Examination of stigmatizing language within medical literature on psychosis

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Background: Conditions of psychosis have been the subject of significant stigma, leading to delayed treatment for individuals experiencing early symptoms of psychosis, for fear of being labeled “crazy” or “psychotic.” Delayed treatment can worsen the prognosis of individuals with psychosis. Proper adherence to person-centered language guidelines can curb the widely-held stigmatized preconceptions about psychotic conditions. The objective of this paper is to determine the rate of adherence to person-centered language (PCL) guidelines among published literature on schizophrenia and other conditions of psychosis.

Methods: We began with a systematic search of literature in PubMed discussing schizophrenia or psychosis from 2020-2022. Our analysis included the articles of journals which had published at least 20 articles on the subject. Among search results, we randomly selected 500 articles, of which 241 articles met inclusion criteria. These papers were screened for usage of stigmatized language, and the article type, research focus, and institution type were noted for further analysis.

Results: Preliminary results reveal that 54.0% (121/224) of articles screened included stigmatized language, such as labels or emotional phrases. The most common stigmatized phrase identified was “schizophrenia patient,” found in 35.7% of papers. “Schizophrenic [patient/subject/etc]” was found in 12.5% of papers. The type of intervention was the only variable which was found significant for PCL guidelines adherence, with 55.4% (103/186) of “no treatment (purely observational)” articles including stigmatized language, compared to 32.7% (18/55) of all other types. Type of article, research, funding, and institution were not found significant for PCL adherence. These preliminary results do not include papers which are inaccessible, and awaiting ILL.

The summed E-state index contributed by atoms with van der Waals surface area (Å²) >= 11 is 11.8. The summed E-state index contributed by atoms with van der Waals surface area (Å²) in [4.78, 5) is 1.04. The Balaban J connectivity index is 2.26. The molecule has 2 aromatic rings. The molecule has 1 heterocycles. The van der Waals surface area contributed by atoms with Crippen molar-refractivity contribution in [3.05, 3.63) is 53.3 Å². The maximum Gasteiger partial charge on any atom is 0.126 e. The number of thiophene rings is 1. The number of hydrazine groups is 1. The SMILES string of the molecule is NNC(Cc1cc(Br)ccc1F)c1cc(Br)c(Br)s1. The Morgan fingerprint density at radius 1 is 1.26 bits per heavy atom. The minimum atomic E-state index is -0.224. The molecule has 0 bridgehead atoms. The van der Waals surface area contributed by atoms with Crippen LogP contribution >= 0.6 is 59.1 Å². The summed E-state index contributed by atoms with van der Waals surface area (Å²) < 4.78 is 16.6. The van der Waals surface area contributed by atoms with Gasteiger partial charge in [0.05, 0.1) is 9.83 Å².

Conclusion: The majority of medical articles screened did not adhere to PCL guidelines. Usage of stigmatized language in literature reinforces the use of these labels in medical education, in doctor’s offices, and in popular culture. Given the impact of stigma on treatment delay–and the poor prognosis that may result–proper care should be taken to enforce person-centered language in medical literature. Reducing the fear of labeling is a necessary step in encouraging treatment for people experiencing early symptoms of psychosis.
Original languageAmerican English
StatePublished - 16 Feb 2024
Oklahoma State University Center for Health Sciences Research Week 2024
- Oklahoma State University Center for Health Sciences, Tulsa, United States
Duration: 13 Feb 202417 Feb 2024


Oklahoma State University Center for Health Sciences Research Week 2024
Country/TerritoryUnited States
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